Three years prison for threats

A man who sought to mail threatening letters to the Harry & Rose Samson Family Jewish Community Center in Whitefish Bay was sentenced in February to three years in federal prison, according to the Milwaukee Journal Sentinel.

Chadwick Grubbs, 33, was in an Oshkosh jail when he sent the threats in 2017, but he used the wrong address and they were never delivered, according to the newspaper. The nature of the letters were discovered when they were returned to the jail.

Wisconsin composer Corris’ symphony to be performed

A Wisconsin composer will see her work performed in Brookfield in July.

Penny Corris’ Symphony No. 1 in A will be premiered on July 6, 2019 at 8 p.m. at the Sharon Lynne Wilson Center for the Arts, 19805 W. Capitol Drive, Brookfield.

In the fourth movement there’s a Jewish mode called “ahava rabah,” Corris said, who added that Jewishness permeates her music.

The symphony, to be performed by the Milwaukee Philharmonic after a Mozart piece, is four movements and is approximately 25 minutes in length.

Visit ComposerPennyCorris.com for more information.

Wisconsin teen elected to BBYO International Board

Mia Buchband, a junior at the University School of Milwaukee, was elected international s’ganit, or vice president at BBYO International Convention 2019 in Colorado.

“One of the coolest things about our generation is the power of Jewish teens, and how they act to repair the world when we need it most. This power stems from the values and lessons we teach in BBYO through our programming — something I am honored to spearhead this year” Buchband said. “Nevertheless, the greatest platform for change is the one where we’re all together: International Convention 2020. I am beyond excited to coordinate IC in Dallas next President’s Day weekend and fill it with incredible speakers, meaningful programs, and once-in-a-lifetime experiences.”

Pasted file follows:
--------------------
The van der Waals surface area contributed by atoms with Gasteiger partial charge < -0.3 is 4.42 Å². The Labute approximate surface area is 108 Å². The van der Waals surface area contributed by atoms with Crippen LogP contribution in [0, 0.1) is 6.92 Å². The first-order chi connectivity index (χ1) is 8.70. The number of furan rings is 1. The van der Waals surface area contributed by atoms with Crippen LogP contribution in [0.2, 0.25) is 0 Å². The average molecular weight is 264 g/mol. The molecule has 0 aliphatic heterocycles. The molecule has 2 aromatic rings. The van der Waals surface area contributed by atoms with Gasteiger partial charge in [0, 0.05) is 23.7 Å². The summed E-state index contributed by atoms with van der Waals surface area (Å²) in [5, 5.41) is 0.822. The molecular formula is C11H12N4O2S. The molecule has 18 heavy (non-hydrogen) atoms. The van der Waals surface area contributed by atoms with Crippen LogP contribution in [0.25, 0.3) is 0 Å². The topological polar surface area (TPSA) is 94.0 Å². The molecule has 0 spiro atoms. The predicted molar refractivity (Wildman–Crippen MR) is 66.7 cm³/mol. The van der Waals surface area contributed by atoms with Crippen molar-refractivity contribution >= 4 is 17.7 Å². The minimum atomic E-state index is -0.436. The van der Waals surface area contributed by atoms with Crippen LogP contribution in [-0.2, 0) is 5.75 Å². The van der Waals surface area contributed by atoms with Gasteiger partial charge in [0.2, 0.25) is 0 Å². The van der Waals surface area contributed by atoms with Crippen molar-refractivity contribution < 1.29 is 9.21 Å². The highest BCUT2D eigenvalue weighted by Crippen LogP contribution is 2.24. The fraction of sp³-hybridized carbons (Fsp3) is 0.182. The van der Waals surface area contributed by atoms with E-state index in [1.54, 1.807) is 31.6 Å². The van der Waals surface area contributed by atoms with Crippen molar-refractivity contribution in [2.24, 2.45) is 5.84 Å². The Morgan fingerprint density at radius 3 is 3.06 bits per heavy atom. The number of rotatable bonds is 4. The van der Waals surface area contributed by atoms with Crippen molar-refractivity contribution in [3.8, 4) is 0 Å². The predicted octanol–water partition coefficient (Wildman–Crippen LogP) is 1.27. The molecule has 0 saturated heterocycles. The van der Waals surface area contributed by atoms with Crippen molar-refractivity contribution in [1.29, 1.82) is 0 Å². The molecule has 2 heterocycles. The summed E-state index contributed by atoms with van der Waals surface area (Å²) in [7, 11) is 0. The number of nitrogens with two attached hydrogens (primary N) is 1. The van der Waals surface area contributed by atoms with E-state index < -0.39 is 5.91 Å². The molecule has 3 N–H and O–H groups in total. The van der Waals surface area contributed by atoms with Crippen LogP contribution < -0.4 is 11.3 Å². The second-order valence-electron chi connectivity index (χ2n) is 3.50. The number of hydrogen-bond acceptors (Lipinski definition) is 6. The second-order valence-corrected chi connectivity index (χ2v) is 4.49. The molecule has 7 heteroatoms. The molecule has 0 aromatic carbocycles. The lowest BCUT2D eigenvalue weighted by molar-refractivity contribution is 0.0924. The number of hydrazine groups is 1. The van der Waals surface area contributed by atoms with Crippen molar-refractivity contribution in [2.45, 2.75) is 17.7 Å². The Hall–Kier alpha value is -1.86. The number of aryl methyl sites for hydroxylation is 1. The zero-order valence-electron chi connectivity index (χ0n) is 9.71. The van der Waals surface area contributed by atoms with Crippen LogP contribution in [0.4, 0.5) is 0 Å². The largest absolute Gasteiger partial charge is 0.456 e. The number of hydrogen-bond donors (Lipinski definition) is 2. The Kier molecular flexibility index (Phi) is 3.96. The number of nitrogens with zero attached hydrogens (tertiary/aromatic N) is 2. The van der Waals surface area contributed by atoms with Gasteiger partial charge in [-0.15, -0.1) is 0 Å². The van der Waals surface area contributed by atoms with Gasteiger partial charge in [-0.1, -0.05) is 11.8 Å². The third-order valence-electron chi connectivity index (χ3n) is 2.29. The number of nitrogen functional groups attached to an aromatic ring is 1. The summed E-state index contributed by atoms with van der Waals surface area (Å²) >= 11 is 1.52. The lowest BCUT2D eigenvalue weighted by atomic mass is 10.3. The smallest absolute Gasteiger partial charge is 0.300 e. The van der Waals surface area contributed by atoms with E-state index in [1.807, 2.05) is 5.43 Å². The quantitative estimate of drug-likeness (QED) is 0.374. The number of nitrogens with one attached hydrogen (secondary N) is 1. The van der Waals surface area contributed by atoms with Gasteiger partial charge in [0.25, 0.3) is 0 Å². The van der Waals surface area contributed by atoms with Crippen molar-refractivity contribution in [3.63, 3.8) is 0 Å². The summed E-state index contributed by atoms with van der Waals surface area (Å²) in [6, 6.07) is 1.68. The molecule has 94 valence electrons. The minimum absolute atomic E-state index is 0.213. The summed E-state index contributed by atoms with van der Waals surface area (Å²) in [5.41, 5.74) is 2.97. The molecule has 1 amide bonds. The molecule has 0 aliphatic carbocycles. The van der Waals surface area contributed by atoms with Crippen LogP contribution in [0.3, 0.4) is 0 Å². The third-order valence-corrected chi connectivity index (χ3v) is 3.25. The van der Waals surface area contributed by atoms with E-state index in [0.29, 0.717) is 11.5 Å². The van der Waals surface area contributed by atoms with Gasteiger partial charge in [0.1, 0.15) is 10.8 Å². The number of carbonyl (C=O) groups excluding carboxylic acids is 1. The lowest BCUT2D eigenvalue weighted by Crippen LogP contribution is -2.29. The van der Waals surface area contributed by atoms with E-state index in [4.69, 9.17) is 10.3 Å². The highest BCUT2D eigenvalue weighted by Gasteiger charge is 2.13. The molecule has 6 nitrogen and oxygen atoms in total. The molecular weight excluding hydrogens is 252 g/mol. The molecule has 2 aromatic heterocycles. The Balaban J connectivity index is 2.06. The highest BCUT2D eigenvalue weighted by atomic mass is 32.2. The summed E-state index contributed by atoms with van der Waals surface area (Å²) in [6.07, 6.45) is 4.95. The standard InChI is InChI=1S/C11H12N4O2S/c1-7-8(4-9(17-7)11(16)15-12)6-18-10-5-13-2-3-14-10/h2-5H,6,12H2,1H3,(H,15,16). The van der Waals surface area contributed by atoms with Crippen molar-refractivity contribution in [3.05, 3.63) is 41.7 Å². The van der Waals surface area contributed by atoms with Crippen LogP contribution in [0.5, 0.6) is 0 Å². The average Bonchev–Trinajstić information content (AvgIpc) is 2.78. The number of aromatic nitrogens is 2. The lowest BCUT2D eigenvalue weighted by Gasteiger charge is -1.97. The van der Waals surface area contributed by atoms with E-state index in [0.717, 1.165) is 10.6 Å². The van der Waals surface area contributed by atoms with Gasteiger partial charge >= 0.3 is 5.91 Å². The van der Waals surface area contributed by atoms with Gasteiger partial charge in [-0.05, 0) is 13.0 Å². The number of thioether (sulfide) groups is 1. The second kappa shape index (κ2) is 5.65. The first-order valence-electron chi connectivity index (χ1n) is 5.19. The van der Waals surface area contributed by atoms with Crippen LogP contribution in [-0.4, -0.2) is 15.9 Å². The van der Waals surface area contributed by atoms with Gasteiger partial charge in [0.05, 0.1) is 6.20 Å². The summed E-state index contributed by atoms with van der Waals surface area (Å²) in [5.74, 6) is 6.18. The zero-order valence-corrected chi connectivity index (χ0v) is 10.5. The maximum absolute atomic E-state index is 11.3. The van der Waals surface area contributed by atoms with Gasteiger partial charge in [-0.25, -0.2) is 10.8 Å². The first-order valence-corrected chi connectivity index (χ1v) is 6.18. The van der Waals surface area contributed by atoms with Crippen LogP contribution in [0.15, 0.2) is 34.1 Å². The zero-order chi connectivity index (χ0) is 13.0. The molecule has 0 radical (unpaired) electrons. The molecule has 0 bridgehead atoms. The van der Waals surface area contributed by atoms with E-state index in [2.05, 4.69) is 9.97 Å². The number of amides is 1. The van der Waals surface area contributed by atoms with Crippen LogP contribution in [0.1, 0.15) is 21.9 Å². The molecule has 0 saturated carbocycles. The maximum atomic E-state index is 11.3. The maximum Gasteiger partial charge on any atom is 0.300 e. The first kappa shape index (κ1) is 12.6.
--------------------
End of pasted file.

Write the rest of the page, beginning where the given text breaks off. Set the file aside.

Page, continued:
Buchband joins a twelve-member international teen board that will help organize BBYO’s vision for the coming year and provide leadership and support to teen leaders in local communities throughout the BBYO system.

With an attendance growth of nearly 300 percent since 2013, BBYO International Convention 2019 in February offered Jewish teens the opportunity to connect with their peers from around the globe, learn from speakers from diverse backgrounds and experiences, and participate in teen-led programming throughout the entire weekend, according to a news release.

Forty-nine Wisconsin teens joined more than 5,500 Jewish teen leaders, educators, thought and business leaders, celebrities, political figures and philanthropists from 43 North American states, districts and provinces, and 36 countries, making it one of the largest Jewish leadership events in North America and the largest gathering of Jewish teen leaders worldwide.